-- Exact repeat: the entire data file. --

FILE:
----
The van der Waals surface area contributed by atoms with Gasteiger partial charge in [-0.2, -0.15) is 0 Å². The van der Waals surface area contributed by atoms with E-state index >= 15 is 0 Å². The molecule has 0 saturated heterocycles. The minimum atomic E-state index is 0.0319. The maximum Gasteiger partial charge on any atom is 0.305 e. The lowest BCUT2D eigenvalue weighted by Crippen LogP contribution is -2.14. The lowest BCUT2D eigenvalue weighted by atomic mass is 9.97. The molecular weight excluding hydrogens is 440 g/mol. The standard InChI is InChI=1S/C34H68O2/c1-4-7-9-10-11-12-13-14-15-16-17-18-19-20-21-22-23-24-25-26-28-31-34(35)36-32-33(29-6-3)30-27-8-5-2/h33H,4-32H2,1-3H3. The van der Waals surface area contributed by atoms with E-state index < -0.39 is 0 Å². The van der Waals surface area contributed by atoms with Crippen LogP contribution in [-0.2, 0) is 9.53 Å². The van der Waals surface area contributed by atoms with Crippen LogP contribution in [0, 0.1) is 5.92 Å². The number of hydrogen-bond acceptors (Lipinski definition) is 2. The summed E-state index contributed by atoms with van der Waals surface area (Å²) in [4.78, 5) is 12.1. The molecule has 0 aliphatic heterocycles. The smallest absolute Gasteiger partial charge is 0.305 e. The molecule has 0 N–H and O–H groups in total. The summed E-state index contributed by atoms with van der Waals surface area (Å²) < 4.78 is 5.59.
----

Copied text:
The van der Waals surface area contributed by atoms with Gasteiger partial charge in [-0.2, -0.15) is 0 Å². The van der Waals surface area contributed by atoms with E-state index >= 15 is 0 Å². The molecule has 0 saturated heterocycles. The minimum atomic E-state index is 0.0319. The maximum Gasteiger partial charge on any atom is 0.305 e. The lowest BCUT2D eigenvalue weighted by Crippen LogP contribution is -2.14. The lowest BCUT2D eigenvalue weighted by atomic mass is 9.97. The molecular weight excluding hydrogens is 440 g/mol. The standard InChI is InChI=1S/C34H68O2/c1-4-7-9-10-11-12-13-14-15-16-17-18-19-20-21-22-23-24-25-26-28-31-34(35)36-32-33(29-6-3)30-27-8-5-2/h33H,4-32H2,1-3H3. The van der Waals surface area contributed by atoms with E-state index < -0.39 is 0 Å². The van der Waals surface area contributed by atoms with Crippen LogP contribution in [-0.2, 0) is 9.53 Å². The van der Waals surface area contributed by atoms with Crippen LogP contribution in [0, 0.1) is 5.92 Å². The number of hydrogen-bond acceptors (Lipinski definition) is 2. The summed E-state index contributed by atoms with van der Waals surface area (Å²) in [4.78, 5) is 12.1. The molecule has 0 aliphatic heterocycles. The smallest absolute Gasteiger partial charge is 0.305 e. The molecule has 0 N–H and O–H groups in total. The summed E-state index contributed by atoms with van der Waals surface area (Å²) < 4.78 is 5.59.